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MONEY MATTERS


FEATURE SPONSOR


FUNDING RENEWABLES PROJECTS EQUITY AND DEBT INSTRUMENTS


Renewable energy plays an important role in combating climate change, however there are barriers including cost issues, to the development of the renewable energy sector in the UK.


Raising money for renewables projects can take different forms and adopt different structures. This article outlines alternative funding options for projects such as bonds (a debt instrument) or equity, but ignoring mainstream commercial bank funding.


ATTRACTIVE INVESTMENTS Renewables projects are seen as attractive investments as the cashflow required to service investor repayments can be modelled fairly predictably due to the nature of the underlying renewables project.


VARIABLE COSTS


The cost of renewable energy projects varies due to technology and location, for example an offshore wind farm is more complex and expensive than a micro-wind turbine servicing a building. Funding can take the form of equity or bonds and any funder or investor will expect a return on that investment, which differs between the equity or bonds approaches.


CONFIDENCE


Funders need to have confidence that the project has been properly put together, and that it is both practically and economically viable. This is generically referred to as a project being ‘bankable’, whether a bank is involved or not. That comfort comes from a careful examination of the financial, legal, commercial and technical aspects of the project.


KEY CONSIDERATIONS The key considerations before any fundraising should be…


• What do we want to do? • How much money do we need? • Can we write an effective business plan? • Who will give us the money? • On what terms will we accept the money?


There are principally two routes available… 1 Private equity 2 Share or bond issues undertaken by the project company


PRIVATE EQUITY PROVIDERS There are a number of private equity providers, some of which specialise in renewables, and some who are looking to increase their presence in the sector. Private equity investors expect a priority return, a high degree of control and a clear exit plan. With a share issue, this is most effectively undertaken through experienced brokers, as they have the best distribution channels.


OFFERING CONSIDERATIONS The costs of a share or bond issue will depend largely on what sort of offering is being made – the costs will be highest with a UKLA vetted full prospectus. There is a regulatory environment to be navigated and a developer will need to consider the minimum amount it needs to raise to fulfil its investment plan as well as cover the costs of raising the funds.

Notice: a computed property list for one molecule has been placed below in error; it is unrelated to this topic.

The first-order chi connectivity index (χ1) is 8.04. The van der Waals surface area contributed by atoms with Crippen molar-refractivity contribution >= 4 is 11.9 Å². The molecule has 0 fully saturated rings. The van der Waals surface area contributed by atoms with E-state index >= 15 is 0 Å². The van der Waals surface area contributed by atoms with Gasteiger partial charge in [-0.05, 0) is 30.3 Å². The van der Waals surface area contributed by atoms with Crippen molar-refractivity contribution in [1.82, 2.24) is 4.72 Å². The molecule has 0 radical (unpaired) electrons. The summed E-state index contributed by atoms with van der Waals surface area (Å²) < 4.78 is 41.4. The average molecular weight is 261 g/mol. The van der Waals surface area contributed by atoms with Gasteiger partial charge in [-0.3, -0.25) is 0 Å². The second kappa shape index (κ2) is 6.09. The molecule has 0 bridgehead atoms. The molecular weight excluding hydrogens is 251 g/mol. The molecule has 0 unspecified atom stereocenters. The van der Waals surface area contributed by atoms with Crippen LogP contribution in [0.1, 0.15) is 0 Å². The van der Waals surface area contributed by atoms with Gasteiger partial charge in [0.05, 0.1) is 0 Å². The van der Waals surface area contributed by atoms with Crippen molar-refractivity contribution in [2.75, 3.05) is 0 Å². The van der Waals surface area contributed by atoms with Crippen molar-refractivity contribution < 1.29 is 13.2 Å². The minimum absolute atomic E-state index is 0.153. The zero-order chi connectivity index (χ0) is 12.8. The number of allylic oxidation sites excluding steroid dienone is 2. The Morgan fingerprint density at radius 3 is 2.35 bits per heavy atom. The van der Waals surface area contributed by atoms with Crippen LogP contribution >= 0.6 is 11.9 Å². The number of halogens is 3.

Moving forward, you will have a number of new shareholders or bondholders with, potentially for a share issue, a say over the running of the company and you will need to consider ongoing relations.


56 www.windenergynetwork.co.uk


TRENDS


Trends in the renewables sector have emerged over the last few years. There have been a number of fundraises in the sector through Enterprise Investment Scheme (EIS) and Venture Capital Trust (VCTs). Although EIS and VCT investments are subject to various limitations, they have been very successful for wind projects both FiTs and ROCs supported. The attractive tax reliefs available for investors coupled with the returns available for the underlying project have resulted in small scale EIS/VCT fundraisings being widespread.


MOST RECENT TREND


The most recent trend is a move towards fully listed equity and bond issues – the amounts being raised under these issues are much larger than traditionally have been seen in the market, looking to attract a new investor base with the added benefit of a market being available to trade their investment.


The main players so far have been in solar, but wind will no doubt be hot on its heels.


Where the market will move to next will no doubt depend on the decision of the Government as to what supports will be available to the industry going forward.


Richard Tall TLT solicitors www.TLTsolicitors.com


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